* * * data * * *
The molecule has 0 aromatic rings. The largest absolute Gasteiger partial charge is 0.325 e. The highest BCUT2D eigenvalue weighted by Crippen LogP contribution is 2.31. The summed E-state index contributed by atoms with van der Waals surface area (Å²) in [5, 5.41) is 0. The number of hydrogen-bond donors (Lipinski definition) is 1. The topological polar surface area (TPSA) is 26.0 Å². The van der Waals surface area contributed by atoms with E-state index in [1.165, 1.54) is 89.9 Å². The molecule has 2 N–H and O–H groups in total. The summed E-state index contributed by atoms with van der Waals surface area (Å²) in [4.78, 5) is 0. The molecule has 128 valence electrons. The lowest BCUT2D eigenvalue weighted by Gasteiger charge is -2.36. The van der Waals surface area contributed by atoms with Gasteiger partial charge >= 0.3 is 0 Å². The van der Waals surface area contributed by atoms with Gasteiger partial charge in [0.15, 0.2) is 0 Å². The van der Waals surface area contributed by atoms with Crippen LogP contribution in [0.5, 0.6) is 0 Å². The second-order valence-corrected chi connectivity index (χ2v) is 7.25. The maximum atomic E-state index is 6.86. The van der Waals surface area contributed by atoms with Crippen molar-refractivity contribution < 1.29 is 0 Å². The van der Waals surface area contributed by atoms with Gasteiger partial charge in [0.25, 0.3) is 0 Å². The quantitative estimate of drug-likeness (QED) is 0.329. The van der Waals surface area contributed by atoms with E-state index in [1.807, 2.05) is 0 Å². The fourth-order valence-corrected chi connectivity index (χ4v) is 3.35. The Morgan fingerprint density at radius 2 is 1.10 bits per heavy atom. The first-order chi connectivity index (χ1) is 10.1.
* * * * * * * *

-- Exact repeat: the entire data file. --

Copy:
The molecule has 0 aromatic rings. The largest absolute Gasteiger partial charge is 0.325 e. The highest BCUT2D eigenvalue weighted by Crippen LogP contribution is 2.31. The summed E-state index contributed by atoms with van der Waals surface area (Å²) in [5, 5.41) is 0. The number of hydrogen-bond donors (Lipinski definition) is 1. The topological polar surface area (TPSA) is 26.0 Å². The van der Waals surface area contributed by atoms with E-state index in [1.165, 1.54) is 89.9 Å². The molecule has 2 N–H and O–H groups in total. The summed E-state index contributed by atoms with van der Waals surface area (Å²) in [4.78, 5) is 0. The molecule has 128 valence electrons. The lowest BCUT2D eigenvalue weighted by Gasteiger charge is -2.36. The van der Waals surface area contributed by atoms with Gasteiger partial charge >= 0.3 is 0 Å². The van der Waals surface area contributed by atoms with Gasteiger partial charge in [0.15, 0.2) is 0 Å². The van der Waals surface area contributed by atoms with Crippen LogP contribution in [0.5, 0.6) is 0 Å². The second-order valence-corrected chi connectivity index (χ2v) is 7.25. The maximum atomic E-state index is 6.86. The van der Waals surface area contributed by atoms with Crippen molar-refractivity contribution < 1.29 is 0 Å². The van der Waals surface area contributed by atoms with Gasteiger partial charge in [0.25, 0.3) is 0 Å². The quantitative estimate of drug-likeness (QED) is 0.329. The van der Waals surface area contributed by atoms with E-state index in [1.807, 2.05) is 0 Å². The fourth-order valence-corrected chi connectivity index (χ4v) is 3.35. The Morgan fingerprint density at radius 2 is 1.10 bits per heavy atom. The first-order chi connectivity index (χ1) is 10.1.